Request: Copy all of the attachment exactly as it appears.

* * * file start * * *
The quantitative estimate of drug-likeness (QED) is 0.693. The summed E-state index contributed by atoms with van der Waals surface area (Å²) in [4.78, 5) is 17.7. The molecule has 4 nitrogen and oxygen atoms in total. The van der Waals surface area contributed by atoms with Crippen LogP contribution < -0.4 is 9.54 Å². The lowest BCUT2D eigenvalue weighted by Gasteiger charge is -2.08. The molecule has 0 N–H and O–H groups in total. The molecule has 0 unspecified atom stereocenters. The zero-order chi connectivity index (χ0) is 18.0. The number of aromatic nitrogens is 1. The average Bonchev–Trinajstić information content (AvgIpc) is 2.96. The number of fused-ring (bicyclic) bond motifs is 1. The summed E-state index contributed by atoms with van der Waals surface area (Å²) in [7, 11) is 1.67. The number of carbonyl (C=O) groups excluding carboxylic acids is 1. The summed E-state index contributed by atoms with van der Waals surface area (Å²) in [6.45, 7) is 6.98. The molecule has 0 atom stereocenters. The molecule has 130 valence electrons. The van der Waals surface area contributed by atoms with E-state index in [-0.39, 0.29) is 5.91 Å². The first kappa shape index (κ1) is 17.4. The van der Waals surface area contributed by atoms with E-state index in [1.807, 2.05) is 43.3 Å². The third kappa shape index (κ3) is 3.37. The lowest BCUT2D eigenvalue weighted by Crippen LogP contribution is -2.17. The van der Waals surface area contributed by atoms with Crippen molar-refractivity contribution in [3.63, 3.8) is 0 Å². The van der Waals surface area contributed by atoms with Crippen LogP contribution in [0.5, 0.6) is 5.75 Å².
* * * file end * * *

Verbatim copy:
The quantitative estimate of drug-likeness (QED) is 0.693. The summed E-state index contributed by atoms with van der Waals surface area (Å²) in [4.78, 5) is 17.7. The molecule has 4 nitrogen and oxygen atoms in total. The van der Waals surface area contributed by atoms with Crippen LogP contribution < -0.4 is 9.54 Å². The lowest BCUT2D eigenvalue weighted by Gasteiger charge is -2.08. The molecule has 0 N–H and O–H groups in total. The molecule has 0 unspecified atom stereocenters. The zero-order chi connectivity index (χ0) is 18.0. The number of aromatic nitrogens is 1. The average Bonchev–Trinajstić information content (AvgIpc) is 2.96. The number of fused-ring (bicyclic) bond motifs is 1. The summed E-state index contributed by atoms with van der Waals surface area (Å²) in [7, 11) is 1.67. The number of carbonyl (C=O) groups excluding carboxylic acids is 1. The summed E-state index contributed by atoms with van der Waals surface area (Å²) in [6.45, 7) is 6.98. The molecule has 0 atom stereocenters. The molecule has 130 valence electrons. The van der Waals surface area contributed by atoms with E-state index in [-0.39, 0.29) is 5.91 Å². The first kappa shape index (κ1) is 17.4. The van der Waals surface area contributed by atoms with E-state index in [1.807, 2.05) is 43.3 Å². The third kappa shape index (κ3) is 3.37. The lowest BCUT2D eigenvalue weighted by Crippen LogP contribution is -2.17. The van der Waals surface area contributed by atoms with Crippen molar-refractivity contribution in [3.63, 3.8) is 0 Å². The van der Waals surface area contributed by atoms with Crippen LogP contribution in [0.5, 0.6) is 5.75 Å².